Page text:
Prime Minister Benjamin Netanyahu has reportedly demanded that Washington accept Israeli construction in the large settlement blocs in exchange for a series of Israeli measures in the West Bank to alleviate recent tensions with the Palestinians.
According to a report in Haaretz on Tuesday, which quotes a senior Israeli official, Netanyahu first made the demand to US Secretary of State John Kerry two weeks ago when they met in Washington, and will bring the issue up again on Tuesday when the two meet as part of Kerry’s Mideast tour.
“The Americans want Israel to implement a package of meaningful measures in the West Bank,” the senior Israeli official is quoted by Haaretz as saying. “The prime minister made it clear that we want American recognition of the settlement blocs and of the fact that we can build there.”
According to the report, Netanyahu told Kerry that such recognition will ease his path in the security cabinet to make significant gestures to the Palestinians, which reportedly include advancing Palestinian infrastructure projects and economic benefits.
The Americans were not clear on what steps Netanyahu was proposing, according to Haaretz, and in recent meetings between US envoy to the peace process Frank Lowenstein and Netanyahu’s adviser Isaac Molho, things were not made clearer
Kerry is set to meet separately with Netanyahu and Palestinian Authority President Mahmoud Abbas on Tuesday in a bid to ease tensions amid a wave of Palestinian terror attacks against Israelis that has raged for almost two months.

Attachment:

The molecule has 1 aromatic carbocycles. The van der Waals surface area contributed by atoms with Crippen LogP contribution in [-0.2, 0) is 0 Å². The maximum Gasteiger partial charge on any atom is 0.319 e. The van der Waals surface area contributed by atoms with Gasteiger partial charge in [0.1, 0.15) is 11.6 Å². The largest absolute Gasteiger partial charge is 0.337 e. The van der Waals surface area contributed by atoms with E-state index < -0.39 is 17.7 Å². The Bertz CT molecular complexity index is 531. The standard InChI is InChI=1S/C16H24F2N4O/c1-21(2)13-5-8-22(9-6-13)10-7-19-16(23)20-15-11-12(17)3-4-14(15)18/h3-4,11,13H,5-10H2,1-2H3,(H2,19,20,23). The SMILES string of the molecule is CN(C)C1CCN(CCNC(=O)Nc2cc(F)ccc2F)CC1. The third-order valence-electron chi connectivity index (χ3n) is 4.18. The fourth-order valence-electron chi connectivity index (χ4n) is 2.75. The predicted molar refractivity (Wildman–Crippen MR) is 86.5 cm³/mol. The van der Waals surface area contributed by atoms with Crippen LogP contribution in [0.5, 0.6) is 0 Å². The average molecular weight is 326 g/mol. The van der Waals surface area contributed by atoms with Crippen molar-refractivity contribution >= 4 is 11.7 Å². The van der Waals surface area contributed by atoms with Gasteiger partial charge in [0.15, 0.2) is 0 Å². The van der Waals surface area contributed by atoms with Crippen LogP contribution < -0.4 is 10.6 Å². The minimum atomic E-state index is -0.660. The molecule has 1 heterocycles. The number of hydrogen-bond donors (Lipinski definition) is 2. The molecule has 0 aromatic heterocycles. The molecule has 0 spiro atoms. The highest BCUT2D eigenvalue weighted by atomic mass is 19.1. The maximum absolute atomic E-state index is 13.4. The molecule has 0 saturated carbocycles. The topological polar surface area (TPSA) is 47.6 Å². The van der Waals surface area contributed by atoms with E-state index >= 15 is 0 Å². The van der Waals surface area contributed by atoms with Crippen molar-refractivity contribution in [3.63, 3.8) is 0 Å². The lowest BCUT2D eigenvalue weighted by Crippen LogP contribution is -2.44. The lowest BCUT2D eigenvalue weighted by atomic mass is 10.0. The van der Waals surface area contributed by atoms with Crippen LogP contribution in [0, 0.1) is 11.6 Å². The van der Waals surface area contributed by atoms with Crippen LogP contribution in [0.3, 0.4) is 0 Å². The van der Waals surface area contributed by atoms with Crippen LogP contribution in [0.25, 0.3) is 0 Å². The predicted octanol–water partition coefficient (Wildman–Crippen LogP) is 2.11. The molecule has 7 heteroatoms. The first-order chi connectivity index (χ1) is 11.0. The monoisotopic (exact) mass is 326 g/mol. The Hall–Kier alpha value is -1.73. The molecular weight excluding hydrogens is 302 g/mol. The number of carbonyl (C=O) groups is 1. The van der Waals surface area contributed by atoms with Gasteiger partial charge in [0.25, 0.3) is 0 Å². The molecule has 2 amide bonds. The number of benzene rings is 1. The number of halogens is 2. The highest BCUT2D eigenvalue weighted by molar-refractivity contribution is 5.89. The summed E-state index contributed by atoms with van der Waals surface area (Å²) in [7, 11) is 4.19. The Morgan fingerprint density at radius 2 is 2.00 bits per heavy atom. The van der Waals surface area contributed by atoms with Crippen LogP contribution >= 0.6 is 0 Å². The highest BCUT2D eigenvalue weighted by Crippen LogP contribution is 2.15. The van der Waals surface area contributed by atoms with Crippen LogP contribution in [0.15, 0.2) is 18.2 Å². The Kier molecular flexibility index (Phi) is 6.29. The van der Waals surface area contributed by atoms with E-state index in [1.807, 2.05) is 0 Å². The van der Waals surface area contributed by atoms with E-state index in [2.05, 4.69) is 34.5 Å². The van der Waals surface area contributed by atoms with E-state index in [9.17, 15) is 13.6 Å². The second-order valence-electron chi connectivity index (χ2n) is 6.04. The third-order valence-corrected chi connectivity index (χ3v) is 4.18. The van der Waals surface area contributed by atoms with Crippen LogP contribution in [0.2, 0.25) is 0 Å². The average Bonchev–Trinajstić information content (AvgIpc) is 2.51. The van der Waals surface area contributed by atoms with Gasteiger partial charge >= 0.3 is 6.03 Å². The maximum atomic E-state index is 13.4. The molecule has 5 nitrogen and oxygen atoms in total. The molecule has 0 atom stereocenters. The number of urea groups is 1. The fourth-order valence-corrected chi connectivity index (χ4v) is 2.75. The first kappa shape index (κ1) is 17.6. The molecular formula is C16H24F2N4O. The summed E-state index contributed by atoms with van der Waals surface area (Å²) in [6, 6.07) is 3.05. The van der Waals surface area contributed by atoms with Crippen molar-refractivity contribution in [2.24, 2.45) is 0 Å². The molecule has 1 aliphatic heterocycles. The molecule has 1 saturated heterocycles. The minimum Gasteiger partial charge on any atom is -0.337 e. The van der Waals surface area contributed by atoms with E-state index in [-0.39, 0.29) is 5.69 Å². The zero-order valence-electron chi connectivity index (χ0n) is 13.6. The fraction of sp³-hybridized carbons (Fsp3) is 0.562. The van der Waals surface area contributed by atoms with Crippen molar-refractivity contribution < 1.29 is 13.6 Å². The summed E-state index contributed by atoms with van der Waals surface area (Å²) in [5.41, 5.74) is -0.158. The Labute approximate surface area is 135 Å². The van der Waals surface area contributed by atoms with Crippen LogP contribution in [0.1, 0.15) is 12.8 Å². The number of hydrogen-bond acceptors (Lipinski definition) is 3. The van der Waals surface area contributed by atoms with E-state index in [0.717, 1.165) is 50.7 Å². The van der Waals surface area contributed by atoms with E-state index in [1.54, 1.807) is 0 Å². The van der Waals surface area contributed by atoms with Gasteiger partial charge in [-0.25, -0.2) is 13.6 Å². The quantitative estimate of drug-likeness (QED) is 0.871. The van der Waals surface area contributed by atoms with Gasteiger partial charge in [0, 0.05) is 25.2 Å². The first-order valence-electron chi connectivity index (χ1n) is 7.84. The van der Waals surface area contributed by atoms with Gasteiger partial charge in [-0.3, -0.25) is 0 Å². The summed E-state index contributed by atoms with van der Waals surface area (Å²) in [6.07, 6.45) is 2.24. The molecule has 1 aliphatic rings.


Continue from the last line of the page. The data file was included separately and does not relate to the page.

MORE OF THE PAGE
Near-daily clashes between Israeli security forces and Palestinian rioters in mid-September surrounding tensions on the Temple Mount quickly escalated to stabbings, shootings and car-ramming attacks by October, in which mainly Palestinian assailants have targeted civilians, IDF soldiers and Border Police troops in Israel and across the West Bank. Since October 1, 19 Israelis, a US citizen, an Eritrean national and a Palestinian bystander have been killed in such attacks. On the Palestinian side, officials say over 80 have been killed. At least half of them have been attackers.
The US is not planning to restart peace talks or broker any agreement, officials have indicated. The State Department has said it is looking “for the both sides to take concrete steps to demonstrate a genuine commitment to a two-state solution.”
On Monday, during a visit to Abu Dhabi, where he started his Mideast tour, Kerry said there was no justification for Palestinian terrorism.
“It happens almost every day over there and it’s terrible, and too many Israelis have been killed and stabbed, and too many Palestinians,” Kerry said in Abu Dhabi where he started the first leg of his Mideast tour. “And there’s no excuse for any of the violence. There’s just no rationale. Even if you’re unhappy and you’re disappointed in the lack of whatever the political horizon is, whatever, violence is not the solution.”
He told reporters that Washington was “perfectly prepared to work and [has] ideas for how things could proceed” to quell the wave of violence, but, warned that “People aren’t in the mood for concessions.”
Kerry also called the parents of terror victim Ezra Schwartz, 18, who was killed in a terror attack in the West Bank last week, to express his condolences.
With Abbas, Kerry is set to discuss controlling incitement over the Temple Mount and preventing the PA from collapsing, a US official said.
Abbas reiterated his claims on Monday that Israel was changing the status on the Temple Mount, where Jews are allowed to visit but not pray — a charge that Israel has repeatedly and vociferously denied.
In a statement to the UN to mark the International Day of Solidarity with the Palestinian People, the PA president placed the blame for the recent wave of violence on Israel, charging that its forces were carrying out “extrajudicial killings” of those Palestinians perpetrating terror attacks against Israelis.